Drugs, Devices & Supplements
Why these medications are prescribed?
Spironolactone is prescribed in low doses for people with advanced systolic heart failure to improve outcomes and to prevent symptoms from becoming worse. Eplerenone is prescribed for patients who develop left ventricular dysfunction (an ejection fraction of less than or equal to 40%) following a heart attack. When given early after a heart attack, it may prevent heart muscle damage from worsening. Both spironolactone and eplerenone block a certain chemical (aldosterone) in the body that causes salt and fluid build-up and stiffening of the heart muscle.
When to take spironolactone or eplerenone
Follow the label directions on how often to take these medications. The number of doses you take each day, the time allowed between doses, and how long you need to take the medication will depend on your condition. These medications can be taken with or without food.
Special directions for spironolactone or eplerenone
- Weigh yourself at the same time every day (on the same scale) and record your weight. Call your doctor or nurse if you gain 3 pounds in one day or 5 pounds in one week.
- While taking these medications, have your blood potassium level tested regularly, as advised by your doctor or nurse. Lab tests will be performed three days after you start taking the medication, then at one week, every month for three months, and every three months thereafter. The tests are needed because these drugs can increase blood potassium levels.
Before these medications are prescribed, tell your doctor or nurse if you have diabetes, kidney disease, liver disease, gout, a history of kidney stones, menstrual problems, breast enlargement (in men), and/or high potassium (hyperkalemia).
Food and drug interactions
These medications are generally prescribed in combination with other heart failure medications. If you experience an increase in side effects after taking your medications together, contact your doctor or nurse. You may need to change the times you are taking each medication.
Before these medications are prescribed, tell your doctor or nurse if you are taking medications for high blood pressure, cyclosporine, potassium-containing medications, digoxin, lithium, or arthritis medications such as ibuprofen.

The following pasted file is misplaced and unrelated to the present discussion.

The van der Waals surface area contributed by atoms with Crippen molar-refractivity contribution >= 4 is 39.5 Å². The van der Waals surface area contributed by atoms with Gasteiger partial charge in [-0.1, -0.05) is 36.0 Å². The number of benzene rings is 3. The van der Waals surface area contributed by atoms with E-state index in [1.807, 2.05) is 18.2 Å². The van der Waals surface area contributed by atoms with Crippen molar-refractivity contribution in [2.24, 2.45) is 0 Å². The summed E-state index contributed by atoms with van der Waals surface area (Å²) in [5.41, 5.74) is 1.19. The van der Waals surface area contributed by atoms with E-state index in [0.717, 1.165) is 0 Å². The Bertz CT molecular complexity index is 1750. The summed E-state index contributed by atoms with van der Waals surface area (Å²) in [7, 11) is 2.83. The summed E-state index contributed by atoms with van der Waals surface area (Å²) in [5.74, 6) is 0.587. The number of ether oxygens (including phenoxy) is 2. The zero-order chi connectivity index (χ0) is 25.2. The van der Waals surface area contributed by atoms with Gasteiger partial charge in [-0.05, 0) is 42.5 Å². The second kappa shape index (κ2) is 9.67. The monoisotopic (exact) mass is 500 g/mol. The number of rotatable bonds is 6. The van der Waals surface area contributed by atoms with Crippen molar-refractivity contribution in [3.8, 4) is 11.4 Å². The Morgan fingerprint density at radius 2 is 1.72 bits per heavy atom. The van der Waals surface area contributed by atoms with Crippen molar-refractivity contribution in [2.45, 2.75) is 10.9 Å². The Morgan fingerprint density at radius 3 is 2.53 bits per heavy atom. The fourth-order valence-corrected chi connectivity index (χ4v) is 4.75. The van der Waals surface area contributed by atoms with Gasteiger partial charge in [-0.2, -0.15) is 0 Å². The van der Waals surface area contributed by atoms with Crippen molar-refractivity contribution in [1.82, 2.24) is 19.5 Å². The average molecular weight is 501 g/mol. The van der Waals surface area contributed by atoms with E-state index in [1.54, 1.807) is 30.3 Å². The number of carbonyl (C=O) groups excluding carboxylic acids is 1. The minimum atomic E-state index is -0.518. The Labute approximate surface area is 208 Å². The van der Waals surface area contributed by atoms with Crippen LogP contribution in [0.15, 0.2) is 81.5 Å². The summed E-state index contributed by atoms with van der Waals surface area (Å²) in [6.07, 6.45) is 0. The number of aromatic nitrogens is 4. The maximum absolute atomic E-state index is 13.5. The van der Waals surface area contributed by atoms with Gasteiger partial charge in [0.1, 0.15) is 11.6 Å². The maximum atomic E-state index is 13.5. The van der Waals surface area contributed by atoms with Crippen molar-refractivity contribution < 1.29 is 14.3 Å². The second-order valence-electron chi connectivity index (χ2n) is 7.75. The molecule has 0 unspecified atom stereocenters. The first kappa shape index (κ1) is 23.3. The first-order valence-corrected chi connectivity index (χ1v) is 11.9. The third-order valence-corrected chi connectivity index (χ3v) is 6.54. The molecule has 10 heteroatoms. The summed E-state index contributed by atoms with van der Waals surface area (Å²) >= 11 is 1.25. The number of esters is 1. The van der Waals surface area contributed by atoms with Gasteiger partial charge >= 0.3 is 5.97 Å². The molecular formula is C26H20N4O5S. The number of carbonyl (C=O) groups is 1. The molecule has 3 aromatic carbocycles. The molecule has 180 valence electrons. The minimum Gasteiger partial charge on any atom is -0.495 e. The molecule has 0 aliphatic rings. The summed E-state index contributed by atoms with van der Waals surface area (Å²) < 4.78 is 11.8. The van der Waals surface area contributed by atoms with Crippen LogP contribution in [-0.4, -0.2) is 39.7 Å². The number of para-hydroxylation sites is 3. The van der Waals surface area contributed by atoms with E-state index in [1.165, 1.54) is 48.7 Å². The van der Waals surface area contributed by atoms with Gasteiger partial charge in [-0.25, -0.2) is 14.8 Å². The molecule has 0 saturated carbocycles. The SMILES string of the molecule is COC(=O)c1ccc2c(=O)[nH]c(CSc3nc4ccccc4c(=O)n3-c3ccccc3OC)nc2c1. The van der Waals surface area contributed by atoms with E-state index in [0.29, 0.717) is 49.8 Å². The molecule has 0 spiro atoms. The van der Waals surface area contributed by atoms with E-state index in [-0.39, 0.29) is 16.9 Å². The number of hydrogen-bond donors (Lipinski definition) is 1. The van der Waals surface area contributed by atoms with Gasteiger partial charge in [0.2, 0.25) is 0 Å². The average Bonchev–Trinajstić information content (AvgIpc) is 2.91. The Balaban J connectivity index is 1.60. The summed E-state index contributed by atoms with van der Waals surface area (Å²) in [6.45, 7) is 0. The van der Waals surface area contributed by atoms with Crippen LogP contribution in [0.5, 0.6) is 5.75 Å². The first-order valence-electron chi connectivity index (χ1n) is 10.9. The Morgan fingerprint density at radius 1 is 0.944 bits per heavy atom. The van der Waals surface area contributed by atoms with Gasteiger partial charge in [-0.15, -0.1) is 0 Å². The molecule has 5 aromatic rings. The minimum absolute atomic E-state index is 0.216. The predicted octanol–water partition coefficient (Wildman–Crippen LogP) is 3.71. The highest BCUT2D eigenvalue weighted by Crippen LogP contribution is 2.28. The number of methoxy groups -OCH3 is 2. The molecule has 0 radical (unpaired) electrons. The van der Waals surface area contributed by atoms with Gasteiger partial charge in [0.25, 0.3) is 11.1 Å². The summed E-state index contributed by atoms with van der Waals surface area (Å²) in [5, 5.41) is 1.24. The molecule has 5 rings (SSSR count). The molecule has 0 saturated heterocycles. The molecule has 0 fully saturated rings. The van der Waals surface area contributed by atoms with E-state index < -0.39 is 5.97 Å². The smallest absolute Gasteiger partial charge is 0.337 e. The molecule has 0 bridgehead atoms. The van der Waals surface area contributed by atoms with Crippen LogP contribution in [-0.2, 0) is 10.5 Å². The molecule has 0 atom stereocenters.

Follow your health care provider’s dietary advice, including:
- Following a low-sodium diet
- Limiting potassium supplements or decreasing potassium intake (such as bananas and orange juice)
Do not use salt substitutes, as they contain potassium and these medications can cause the body to retain potassium. Learn how to read food labels so you can identify the potassium content. A dietitian can help you select the appropriate foods.
Side effects and how to manage them
- Extreme tiredness: This side effect may be strongest when you first start taking the medication. It should decrease as your body adjusts to the medication. Contact your doctor or nurse if this symptom persists.
- Increased urination: This is normal and may last for up to 6 hours after a dose.
- Upset stomach: Take the medication with meals or milk to reduce this symptom. Contact your doctor or nurse if this symptom persists or is severe.
- Skin rash or itching: Stop taking the medication and contact your doctor or nurse right away.
- Shortness of breath: Contact your doctor or nurse right away.
- Confusion; irregular heartbeat; nervousness; numbness or tingling in the hands, feet, or lips: Contact your doctor or nurse right away.
Contact your doctor or nurse right away if you have any other symptoms that cause concern.
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This information is provided by the Cleveland Clinic and is not intended to replace the medical advice of your doctor or health care provider. Please consult your health care provider for advice about a specific medical condition. This document was last reviewed on: 9/1/2010...#12859